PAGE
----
FIG. 1C presents a flowchart illustrating an exemplary process of accommodating outbound voice calls from a CCN to a non-CCN network, in accordance with an embodiment of the present invention. During operation, the VoCCN proxy server first expresses an interest in receiving outbound call requests (operation 180). When a CCN user wishes to make a voice call, the VoCCN receives from this CCN caller an outbound SIP initiation packet encapsulated in CCN format (operation 182). In one embodiment, the VoCCN proxy server also receives from the CCN caller an interest in inbound SIP messages with a specified name. That is, the CCN caller can optionally specify what name the VoCCN proxy server can use when forwarding SIP messages from the callee.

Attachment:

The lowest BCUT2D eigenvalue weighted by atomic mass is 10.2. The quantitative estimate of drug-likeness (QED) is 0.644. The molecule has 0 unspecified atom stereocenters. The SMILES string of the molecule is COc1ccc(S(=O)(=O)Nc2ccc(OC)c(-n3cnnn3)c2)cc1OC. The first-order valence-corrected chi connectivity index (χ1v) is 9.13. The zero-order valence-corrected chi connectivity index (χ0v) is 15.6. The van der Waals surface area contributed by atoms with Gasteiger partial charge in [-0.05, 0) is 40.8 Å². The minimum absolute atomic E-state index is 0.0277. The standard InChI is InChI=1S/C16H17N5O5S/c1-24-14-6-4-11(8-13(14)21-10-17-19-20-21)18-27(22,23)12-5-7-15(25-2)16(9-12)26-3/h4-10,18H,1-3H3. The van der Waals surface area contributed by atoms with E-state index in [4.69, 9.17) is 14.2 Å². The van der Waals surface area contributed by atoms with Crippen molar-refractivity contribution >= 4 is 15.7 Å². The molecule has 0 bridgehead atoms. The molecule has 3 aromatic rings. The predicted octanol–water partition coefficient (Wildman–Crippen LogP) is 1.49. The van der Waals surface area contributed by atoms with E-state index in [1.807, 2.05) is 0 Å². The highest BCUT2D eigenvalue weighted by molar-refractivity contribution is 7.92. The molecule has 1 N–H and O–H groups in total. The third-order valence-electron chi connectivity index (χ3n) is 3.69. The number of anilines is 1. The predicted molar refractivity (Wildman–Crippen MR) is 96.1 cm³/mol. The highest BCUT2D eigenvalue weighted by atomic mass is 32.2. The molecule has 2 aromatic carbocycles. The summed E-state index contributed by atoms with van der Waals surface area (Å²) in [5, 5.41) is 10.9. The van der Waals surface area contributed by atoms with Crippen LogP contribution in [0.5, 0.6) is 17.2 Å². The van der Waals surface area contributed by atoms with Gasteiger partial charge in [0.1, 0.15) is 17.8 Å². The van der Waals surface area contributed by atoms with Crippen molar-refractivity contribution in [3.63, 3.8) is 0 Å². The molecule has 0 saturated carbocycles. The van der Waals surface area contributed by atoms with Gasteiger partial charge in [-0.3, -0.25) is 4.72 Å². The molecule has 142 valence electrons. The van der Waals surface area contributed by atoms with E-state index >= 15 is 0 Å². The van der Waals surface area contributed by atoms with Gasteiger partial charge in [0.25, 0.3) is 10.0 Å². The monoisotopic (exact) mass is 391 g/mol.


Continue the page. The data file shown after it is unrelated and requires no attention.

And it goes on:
Next, the VoCCN proxy server forwards the SIP initiation packet to a SIP proxy (operation 184). In response, the VoCCN proxy server receives the SIP response from the callee (operation 186). The VoCCN then encapsulates the SIP response messages in CCN format with the CCN name specified by the caller (operation 188). The CCN-encapsulated SIP response messages are then forwarded to the CCN caller (operation 190). Subsequently, the VoCCN proxy allows the CCN caller to initiate and maintain a voice call (operation 192). Note that in one embodiment, when the CCN caller stops expressing interests in receiving content corresponding to a particular call, the call is automatically terminated.
- Content Flow Through a CCN